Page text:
H-2B, or Not to Be? A Look at Labor Shortages and Immigrant Labor
Several publications recently ran stories on issues with the H-2B visa program and impending shortages that are affecting local economies of various parts of the country. For those who aren’t familiar, the H-2B program allows US employers to bring in temporary workers for non-agricultural jobs. While the length of stay varies and can sometimes be extended, typically these workers come for about six months and then return home.
Some of the recent coverage is being driven by the fact that shortages are happening in parts of the country that voted for President Trump and yet, ironically, are highly dependent on H-2B workers. This NBC News piece, for example, covers H-2B worker shortages on Hoopers Island, MD, mainly for crab pickers who assist with seasonal harvest each year. Hoopers Island is part of Dorchester County, which voted for Trump by a 16-percentage-point margin over Hilary Clinton.
This incongruity makes for interesting feature stories – and catchy headlines: “Trump-voting crab town left shell-shocked by his visa changes” – but what’s perhaps most interesting about the H-2B controversy is that it’s a debate being carried out primarily between Trump supporters: businesses insist they need to use the program for seasonal workers to keep their businesses afloat while others want to quash immigration, claiming Americans are eager to fill these seasonal jobs.
For business owners, the situation is straightforward – there are insufficient local workers to meet seasonal demand, even when offering good wages of $15 per hour or higher. Looking at historical program applications, in FY2017 four out of the top five states requesting H-2B workers voted for Trump – Texas, Florida, Louisiana and North Carolina. The top occupations staffed by H-2B visa holders are landscapers, forest and conservation workers and housekeepers. So the program is clearly important in a lot of summer vacation and rural areas, many of which voted heavily for Trump, such as Hoopers Island.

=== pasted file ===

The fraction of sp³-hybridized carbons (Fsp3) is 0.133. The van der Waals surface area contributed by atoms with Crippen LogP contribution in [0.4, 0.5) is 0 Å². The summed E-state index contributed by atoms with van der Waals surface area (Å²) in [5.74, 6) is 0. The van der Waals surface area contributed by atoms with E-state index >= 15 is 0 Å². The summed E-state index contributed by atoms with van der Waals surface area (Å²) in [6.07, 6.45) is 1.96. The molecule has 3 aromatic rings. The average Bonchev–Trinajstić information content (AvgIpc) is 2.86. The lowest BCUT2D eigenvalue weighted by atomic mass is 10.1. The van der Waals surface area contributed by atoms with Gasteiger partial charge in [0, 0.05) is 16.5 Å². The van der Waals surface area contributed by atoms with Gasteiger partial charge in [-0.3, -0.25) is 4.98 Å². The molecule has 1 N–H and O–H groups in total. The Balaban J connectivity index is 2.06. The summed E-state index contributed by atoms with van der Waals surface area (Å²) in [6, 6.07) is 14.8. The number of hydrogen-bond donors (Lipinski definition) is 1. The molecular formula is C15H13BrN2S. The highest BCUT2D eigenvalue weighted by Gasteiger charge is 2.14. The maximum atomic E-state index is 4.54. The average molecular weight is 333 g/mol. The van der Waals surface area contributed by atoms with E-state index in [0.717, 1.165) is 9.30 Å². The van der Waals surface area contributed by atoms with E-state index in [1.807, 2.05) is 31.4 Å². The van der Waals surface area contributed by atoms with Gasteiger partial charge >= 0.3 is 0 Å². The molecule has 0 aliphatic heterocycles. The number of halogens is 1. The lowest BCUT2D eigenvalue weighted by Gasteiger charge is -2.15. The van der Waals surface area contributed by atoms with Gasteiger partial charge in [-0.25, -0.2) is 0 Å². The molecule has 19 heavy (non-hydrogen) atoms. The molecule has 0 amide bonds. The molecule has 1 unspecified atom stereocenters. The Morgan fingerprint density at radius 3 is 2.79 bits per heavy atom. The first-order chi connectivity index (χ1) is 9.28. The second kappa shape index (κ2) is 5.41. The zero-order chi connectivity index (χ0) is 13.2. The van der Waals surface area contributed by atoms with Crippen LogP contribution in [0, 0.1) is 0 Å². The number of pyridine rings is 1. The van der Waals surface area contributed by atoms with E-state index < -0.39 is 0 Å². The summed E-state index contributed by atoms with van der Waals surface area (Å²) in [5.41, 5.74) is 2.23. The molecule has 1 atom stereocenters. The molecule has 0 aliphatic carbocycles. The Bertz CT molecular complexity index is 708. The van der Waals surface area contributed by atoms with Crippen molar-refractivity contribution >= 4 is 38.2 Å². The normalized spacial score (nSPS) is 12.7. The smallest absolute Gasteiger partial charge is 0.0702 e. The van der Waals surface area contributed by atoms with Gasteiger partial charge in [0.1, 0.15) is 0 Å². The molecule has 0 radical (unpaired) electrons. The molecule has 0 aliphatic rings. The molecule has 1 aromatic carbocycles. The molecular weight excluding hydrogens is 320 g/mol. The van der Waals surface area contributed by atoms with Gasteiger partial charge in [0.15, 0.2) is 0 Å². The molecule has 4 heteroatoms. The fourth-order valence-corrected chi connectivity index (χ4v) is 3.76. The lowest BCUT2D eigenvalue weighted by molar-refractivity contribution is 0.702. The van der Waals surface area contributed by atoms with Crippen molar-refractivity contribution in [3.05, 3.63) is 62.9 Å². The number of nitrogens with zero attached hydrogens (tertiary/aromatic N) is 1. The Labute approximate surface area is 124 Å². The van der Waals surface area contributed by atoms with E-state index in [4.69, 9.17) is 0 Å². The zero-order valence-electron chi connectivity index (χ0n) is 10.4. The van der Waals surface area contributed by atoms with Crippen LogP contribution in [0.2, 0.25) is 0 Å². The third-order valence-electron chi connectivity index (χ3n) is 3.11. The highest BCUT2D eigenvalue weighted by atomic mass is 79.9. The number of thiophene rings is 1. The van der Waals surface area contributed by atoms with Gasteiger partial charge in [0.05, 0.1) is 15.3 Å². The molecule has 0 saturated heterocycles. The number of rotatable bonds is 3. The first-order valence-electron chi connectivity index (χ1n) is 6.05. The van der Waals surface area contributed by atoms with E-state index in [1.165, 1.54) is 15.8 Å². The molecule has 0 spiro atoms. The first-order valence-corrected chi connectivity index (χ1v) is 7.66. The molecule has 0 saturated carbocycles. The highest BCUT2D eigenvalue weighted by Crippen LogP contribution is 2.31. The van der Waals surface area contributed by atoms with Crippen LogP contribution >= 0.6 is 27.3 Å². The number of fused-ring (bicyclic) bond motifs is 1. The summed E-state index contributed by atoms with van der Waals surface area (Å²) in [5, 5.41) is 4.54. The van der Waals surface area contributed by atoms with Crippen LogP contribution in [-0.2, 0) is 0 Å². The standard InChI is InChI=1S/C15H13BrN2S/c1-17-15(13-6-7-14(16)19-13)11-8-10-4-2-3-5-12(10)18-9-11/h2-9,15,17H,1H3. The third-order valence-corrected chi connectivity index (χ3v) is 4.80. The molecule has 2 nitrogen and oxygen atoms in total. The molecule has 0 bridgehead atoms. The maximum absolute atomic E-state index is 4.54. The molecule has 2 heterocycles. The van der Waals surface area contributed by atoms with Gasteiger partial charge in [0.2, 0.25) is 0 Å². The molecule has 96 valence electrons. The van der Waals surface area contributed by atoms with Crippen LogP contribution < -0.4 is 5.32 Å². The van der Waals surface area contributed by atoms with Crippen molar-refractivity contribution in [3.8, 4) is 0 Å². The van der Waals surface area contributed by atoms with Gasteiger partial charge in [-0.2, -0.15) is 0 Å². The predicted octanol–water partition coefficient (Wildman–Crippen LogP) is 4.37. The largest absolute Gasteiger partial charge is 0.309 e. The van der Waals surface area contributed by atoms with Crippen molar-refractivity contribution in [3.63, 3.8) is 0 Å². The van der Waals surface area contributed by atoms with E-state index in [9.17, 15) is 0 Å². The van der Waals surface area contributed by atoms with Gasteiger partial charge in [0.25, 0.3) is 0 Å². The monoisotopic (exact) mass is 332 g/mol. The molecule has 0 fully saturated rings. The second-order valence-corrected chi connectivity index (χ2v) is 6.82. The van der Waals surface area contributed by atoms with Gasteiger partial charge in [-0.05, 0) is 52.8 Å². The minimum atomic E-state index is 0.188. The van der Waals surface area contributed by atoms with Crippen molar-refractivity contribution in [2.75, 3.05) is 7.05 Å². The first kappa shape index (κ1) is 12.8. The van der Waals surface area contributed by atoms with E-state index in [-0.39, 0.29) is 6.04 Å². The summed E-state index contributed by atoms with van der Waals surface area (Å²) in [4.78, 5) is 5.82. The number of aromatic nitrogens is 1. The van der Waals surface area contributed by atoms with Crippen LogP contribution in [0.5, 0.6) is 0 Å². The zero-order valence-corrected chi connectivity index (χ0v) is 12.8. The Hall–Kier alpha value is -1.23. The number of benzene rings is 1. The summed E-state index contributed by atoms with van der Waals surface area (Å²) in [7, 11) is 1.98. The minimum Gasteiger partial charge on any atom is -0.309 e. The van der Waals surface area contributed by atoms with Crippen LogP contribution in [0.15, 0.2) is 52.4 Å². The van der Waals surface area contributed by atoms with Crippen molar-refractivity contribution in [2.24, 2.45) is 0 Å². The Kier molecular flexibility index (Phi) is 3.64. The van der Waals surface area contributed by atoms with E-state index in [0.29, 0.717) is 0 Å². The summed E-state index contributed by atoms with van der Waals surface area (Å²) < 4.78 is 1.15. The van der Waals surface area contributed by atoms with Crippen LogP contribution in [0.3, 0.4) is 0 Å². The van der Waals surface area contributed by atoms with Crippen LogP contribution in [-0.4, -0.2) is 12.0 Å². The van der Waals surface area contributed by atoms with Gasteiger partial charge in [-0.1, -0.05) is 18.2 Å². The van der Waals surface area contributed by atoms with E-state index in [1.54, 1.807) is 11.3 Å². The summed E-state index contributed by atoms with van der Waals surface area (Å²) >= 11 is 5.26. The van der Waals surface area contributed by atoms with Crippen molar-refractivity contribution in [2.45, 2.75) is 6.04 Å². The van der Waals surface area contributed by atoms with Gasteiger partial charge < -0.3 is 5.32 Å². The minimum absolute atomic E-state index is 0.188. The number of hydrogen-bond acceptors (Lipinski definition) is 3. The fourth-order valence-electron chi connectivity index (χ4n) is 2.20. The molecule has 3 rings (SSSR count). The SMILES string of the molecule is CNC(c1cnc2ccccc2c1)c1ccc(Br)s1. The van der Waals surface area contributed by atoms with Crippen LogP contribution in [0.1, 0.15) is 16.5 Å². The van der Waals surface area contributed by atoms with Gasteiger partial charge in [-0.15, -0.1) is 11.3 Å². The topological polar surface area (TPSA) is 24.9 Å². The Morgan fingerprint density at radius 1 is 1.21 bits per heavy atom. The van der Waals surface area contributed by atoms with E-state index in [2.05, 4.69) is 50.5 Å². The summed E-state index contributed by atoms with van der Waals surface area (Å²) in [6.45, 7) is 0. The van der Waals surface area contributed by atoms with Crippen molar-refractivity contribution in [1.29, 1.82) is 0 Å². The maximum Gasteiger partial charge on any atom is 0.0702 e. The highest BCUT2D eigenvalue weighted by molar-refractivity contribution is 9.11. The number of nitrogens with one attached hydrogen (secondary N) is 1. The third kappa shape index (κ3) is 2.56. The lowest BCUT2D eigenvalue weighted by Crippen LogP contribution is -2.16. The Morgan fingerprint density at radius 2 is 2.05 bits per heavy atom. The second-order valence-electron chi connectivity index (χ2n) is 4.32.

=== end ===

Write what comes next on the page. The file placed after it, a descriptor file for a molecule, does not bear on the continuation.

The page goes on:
The other side of the debate includes hardline immigration opponents who want to reduce immigration in all forms. This group is often led by the Center for Immigration Studies (CIS), which calls itself a research organization but has a long history of publishing the work of white nationalists. David North, a fellow at CIS, showed up in one H-2B story with this quote that summarizes their case against H-2B workers: “The solution is to raise the wages. It wouldn’t take much, maybe a dollar or two more an hour, and bingo, you’d have everyone you wanted.” By “everyone”, North means American workers would rush to take these jobs if only the pay was slightly higher.
To untangle these conflicting claims, let’s first consider whether businesses are right in claiming there is an actual shortage of H-2B workers this year.
The chart below shows data on H-2B requests compared to visas issued by fiscal year since 2010 as well as the success rate, which is the percentage (shown on the right axis) of requests that resulted in a visa being issued. The H-2B program runs on the US government’s fiscal year, which starts in October. So for FY2018, the data is for Q1 and Q2 only.
As shown in the chart, the H-2B program’s demand outstrips supply every year by a good margin. But from 2010 to 2017, the success rate remained relatively steady – fluctuating between the mid-40s up to just over 60 percent. For 2018, the success rate dropped precipitously down to 27%. By comparison, the success rate for Q1 and Q2 of 2017 was 42%. So for 2018, the program is behind its historical visa issuance rate making business owners’ complaints about a shortage seem legitimate.